Automakers are taking differing approaches to reducing petroleum use, from building cars that run on E85 ethanol, to plug-in hybrid vehicles (short-range electric vehicles with a gas engine for longer trips), to fuel-cell electric vehicles that run on hydrogen produced from natural gas.
We recently had a chance to sample two such fuel-cell vehicles, and talk to their automakers about their approaches to alternative fuel technology. The differences were enlightening.
In Washington, we drove the next generation Honda FCX, a midsized, four-passenger sedan with a 95 kilowatt (127-horsepower) motor, and a 100 kW fuel-cell. Honda is targeting a 270-mile range on four kilograms of compressed hydrogen, stored in a 5,000 psi tank that takes up much of the trunk.
In suburban New York City, around the corner from our Yonkers offices, we drove General Motors' Sequel fuel-cell SUV--now known as a Chevrolet. The company had just driven two of the vehicles 300 miles from Rochester, New York, on hydrogen produced from renewable sources, the company says. Both Sequels had enough fuel left over for 50 miles more travel.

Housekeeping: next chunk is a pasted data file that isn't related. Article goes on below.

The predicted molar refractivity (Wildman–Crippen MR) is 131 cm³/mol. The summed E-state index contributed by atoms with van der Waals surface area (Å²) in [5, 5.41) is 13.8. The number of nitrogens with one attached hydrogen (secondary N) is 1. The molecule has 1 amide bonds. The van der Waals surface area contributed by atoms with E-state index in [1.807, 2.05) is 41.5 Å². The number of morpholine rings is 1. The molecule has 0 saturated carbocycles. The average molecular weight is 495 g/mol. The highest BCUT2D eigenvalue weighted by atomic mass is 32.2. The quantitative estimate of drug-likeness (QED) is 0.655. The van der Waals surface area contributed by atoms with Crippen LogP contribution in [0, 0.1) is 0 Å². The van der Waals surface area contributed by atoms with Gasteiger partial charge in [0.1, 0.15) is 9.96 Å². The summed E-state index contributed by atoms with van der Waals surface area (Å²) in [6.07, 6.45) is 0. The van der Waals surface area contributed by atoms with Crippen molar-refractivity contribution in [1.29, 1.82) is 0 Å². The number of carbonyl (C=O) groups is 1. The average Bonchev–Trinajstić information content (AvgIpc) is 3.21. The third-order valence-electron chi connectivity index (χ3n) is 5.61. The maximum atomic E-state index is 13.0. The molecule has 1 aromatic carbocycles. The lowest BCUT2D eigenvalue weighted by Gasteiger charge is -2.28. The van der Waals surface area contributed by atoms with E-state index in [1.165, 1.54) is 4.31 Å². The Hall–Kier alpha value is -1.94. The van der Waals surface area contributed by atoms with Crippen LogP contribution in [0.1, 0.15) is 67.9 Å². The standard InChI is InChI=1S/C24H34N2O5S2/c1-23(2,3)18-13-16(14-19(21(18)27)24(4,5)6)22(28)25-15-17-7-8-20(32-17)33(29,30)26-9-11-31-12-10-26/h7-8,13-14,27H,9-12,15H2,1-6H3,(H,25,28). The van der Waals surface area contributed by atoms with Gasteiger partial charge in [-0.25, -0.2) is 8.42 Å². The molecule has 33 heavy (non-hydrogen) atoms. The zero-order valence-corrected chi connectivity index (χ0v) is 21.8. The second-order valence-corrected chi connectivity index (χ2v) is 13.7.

The Sequel uses three electric motors to achieve all-wheel-drive, one for the front axle and one on each rear wheel. Combined, they produce 115 kilowatts (154-horsepower), from a fuel cell rated at 73 kW. One key difference between the GM and Honda vehicles is that the Sequel uses three smaller hydrogen tanks pressurized to 10,000 psi. to store 8 kg of hydrogen, giving it the range advantage over the Honda.
After driving both of them, a few conclusions stand out:
- Although neither manufacturer claimed its prototype was as well-finished as a production car, the FCX seemed ready for production, while the Sequel was more of a fully functional, highway-capable concept vehicle.
- While GM is pursuing a truly revolutionary vision of future automobile design, Honda is focused on a much nearer-term goal of using fuel cells, and today's imperfect hydrogen production technology, to power cars otherwise similar to those we drive today.
- Fuel cells are so efficient, that even given the fact that most hydrogen today comes from non-renewable natural gas, it may represent a significant and real energy savings for some cars to use them as an alternative to gasoline. In that light, fuel-cell cars may not be as far away as they once seemed.
- Since the vision General Motors is pursuing involves so many radical changes to vehicle design as well as to refueling infrastructure, the U.S.-based company is also working hard to develop other technologies, such as flex-fuel cars that can run on ethanol and plug-in hybrid electric vehicles in the meantime. Honda is instead focused almost entirely on developing fuel cell cars and the infrastructure needed to run them.
In future blogs, we'll give more detail about each of these points as we examine the road to the hydrogen future.